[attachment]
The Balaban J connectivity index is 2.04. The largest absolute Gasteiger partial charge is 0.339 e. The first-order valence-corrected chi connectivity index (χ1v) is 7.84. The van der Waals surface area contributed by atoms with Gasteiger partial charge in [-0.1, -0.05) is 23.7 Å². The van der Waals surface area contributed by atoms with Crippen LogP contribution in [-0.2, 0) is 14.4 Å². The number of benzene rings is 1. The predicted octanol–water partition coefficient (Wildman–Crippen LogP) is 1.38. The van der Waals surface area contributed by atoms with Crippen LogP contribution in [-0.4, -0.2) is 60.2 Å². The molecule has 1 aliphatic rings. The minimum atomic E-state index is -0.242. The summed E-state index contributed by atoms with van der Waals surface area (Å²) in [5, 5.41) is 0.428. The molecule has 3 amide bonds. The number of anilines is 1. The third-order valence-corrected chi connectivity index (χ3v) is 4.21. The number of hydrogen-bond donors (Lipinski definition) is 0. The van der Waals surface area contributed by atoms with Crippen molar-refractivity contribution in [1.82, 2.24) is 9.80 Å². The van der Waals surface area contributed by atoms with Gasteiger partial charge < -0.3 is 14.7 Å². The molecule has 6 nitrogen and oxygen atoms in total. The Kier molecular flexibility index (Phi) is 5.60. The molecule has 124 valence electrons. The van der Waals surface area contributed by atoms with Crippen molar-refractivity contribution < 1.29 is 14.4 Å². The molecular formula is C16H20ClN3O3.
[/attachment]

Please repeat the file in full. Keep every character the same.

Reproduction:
The Balaban J connectivity index is 2.04. The largest absolute Gasteiger partial charge is 0.339 e. The first-order valence-corrected chi connectivity index (χ1v) is 7.84. The van der Waals surface area contributed by atoms with Gasteiger partial charge in [-0.1, -0.05) is 23.7 Å². The van der Waals surface area contributed by atoms with Crippen LogP contribution in [-0.2, 0) is 14.4 Å². The number of benzene rings is 1. The predicted octanol–water partition coefficient (Wildman–Crippen LogP) is 1.38. The van der Waals surface area contributed by atoms with Crippen LogP contribution in [-0.4, -0.2) is 60.2 Å². The molecule has 1 aliphatic rings. The minimum atomic E-state index is -0.242. The summed E-state index contributed by atoms with van der Waals surface area (Å²) in [5, 5.41) is 0.428. The molecule has 3 amide bonds. The number of anilines is 1. The third-order valence-corrected chi connectivity index (χ3v) is 4.21. The number of hydrogen-bond donors (Lipinski definition) is 0. The van der Waals surface area contributed by atoms with Crippen molar-refractivity contribution in [1.82, 2.24) is 9.80 Å². The van der Waals surface area contributed by atoms with Gasteiger partial charge < -0.3 is 14.7 Å². The molecule has 6 nitrogen and oxygen atoms in total. The Kier molecular flexibility index (Phi) is 5.60. The molecule has 124 valence electrons. The van der Waals surface area contributed by atoms with Crippen molar-refractivity contribution < 1.29 is 14.4 Å². The molecular formula is C16H20ClN3O3.